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What is Endocrinology?

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Endocrinology is the field of medicine involved in the diagnosis, treatment, and care of the endocrine system. The complex group of glands that make up the endocrine system include the thyroid, parathyroid, adrenal, ovaries, testes, pancreas, and hypothalamus. These glands produce the hormones (or chemical agents) that travel through the blood and control activities throughout the body. There are different types of hormones that control bodily processes, such as metabolism, reproduction, development, and growth. The different classes of hormones are divided into three groups: amines (norepinephrine, epinephrine, and dopamine), peptides and protein (leptin, ghrelin, and insulin), and steroids (glucocorticoids, mineralocorticoids, androgens, estrogens, and progestagens). Hormones give the body energy, nutrition, and control the responses to stimuli. They regulate appetite, alertness, bone growth, and overall human development.

Endocrinologists diagnose and treat diseases that affect the endocrine system. These doctors treat hormone imbalances, thyroid disease, disorders of the metabolism, obesity, infertility, diabetes, osteoporosis, problems with menopause, hypertension, lipid (cholesterol) problems, endocrine cancer, excessive hair growth, and growth problems. Doctors who specialize in endocrinology must complete medical school, complete a three to four year residency, and secure a fellowship studying the diagnosis and treatment of endocrine disorders. Training involves extensive study in biochemistry and clinical chemistry as an endocrinologists work is often guided by laboratory tests.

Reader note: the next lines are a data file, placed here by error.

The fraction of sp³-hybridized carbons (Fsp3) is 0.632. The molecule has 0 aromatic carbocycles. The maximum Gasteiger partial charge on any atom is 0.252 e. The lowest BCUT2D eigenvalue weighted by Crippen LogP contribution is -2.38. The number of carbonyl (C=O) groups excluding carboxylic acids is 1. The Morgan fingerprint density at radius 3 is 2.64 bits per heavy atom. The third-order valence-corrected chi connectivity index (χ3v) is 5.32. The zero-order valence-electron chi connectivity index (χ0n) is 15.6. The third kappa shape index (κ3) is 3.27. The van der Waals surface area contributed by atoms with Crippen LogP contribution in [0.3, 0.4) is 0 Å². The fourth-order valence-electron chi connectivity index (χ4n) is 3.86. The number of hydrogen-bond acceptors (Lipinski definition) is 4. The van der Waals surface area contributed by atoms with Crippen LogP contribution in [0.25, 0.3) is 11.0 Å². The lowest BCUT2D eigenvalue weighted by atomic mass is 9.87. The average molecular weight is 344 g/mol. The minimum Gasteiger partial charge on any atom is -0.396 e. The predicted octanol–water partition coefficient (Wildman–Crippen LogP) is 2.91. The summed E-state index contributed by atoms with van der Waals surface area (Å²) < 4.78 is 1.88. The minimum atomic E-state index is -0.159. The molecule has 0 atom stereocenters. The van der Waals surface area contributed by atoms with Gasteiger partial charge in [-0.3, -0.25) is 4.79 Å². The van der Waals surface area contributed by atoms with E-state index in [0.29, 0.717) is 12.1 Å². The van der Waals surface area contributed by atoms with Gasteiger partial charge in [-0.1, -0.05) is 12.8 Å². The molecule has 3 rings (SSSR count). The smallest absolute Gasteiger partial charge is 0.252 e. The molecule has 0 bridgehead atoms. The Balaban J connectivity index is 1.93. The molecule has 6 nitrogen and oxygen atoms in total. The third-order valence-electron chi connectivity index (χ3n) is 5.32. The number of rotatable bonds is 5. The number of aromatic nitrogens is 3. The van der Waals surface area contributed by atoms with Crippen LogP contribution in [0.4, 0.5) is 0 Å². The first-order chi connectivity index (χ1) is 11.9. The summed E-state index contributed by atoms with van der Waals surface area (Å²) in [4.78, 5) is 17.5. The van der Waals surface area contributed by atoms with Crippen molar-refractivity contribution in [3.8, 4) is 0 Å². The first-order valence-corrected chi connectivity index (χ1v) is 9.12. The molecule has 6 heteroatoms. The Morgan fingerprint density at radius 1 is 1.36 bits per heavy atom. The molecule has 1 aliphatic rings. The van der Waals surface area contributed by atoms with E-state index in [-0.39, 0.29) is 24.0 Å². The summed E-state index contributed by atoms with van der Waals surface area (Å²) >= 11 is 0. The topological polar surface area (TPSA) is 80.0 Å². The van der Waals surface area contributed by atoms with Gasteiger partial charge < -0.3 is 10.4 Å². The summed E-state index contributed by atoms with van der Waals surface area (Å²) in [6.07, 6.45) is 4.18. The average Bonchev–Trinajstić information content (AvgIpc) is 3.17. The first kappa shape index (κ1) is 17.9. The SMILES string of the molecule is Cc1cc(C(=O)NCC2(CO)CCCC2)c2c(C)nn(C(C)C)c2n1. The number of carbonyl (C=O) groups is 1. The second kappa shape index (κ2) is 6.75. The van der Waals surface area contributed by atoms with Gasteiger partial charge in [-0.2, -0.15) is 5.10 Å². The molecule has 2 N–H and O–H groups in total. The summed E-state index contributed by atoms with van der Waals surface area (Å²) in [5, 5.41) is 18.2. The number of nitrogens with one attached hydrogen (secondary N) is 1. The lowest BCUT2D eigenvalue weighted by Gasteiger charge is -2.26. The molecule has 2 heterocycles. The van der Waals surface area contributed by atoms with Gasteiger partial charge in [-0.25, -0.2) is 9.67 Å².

Some endocrinology sub-specialties include:

Pediatric endocrinology - the study of hormone imbalances in children and teens

Endocrine-disrupting chemicals - the study of chemicals that mimic the effects of bodily hormones

Thyroid endocrinology - the area of medicine that investigates the thyroid and metabolism

Comparative endocrinology - compares human hormones to similar non-human hormones

Problems that endocrinologists treat present a variety of symptoms that may seem unrelated to the endocrine system. Osteoporosis is one such disease, caused when the levels of the hormones protecting bone tissue are abnormal, making bones weak from the loss of calcium. Pituitary gland imbalances, as another example, may lead to menstrual problems, infertility, and growth disorders. Body fat over-production can also be caused by disorders of the thyroid, ovaries, pituitary, and adrenal glands. Even tumors can be caused by hormone abnormality. Endocrinologists are often seen by patients upon referral by a primary caregiver after symptoms are found to be related to the endocrine system.

If you think you may need to see an endocrinologist, first seek advice from your primary caregiver. References from a healthcare professional or people you know are helpful in selecting the right doctor. Be sure your health insurance covers the provider and any treatment that may ensue. It’s always a good idea to check medical credentials and board certification. Ask about the doctor's experience with the symptoms you experience.

Related topics: Internal Medicine

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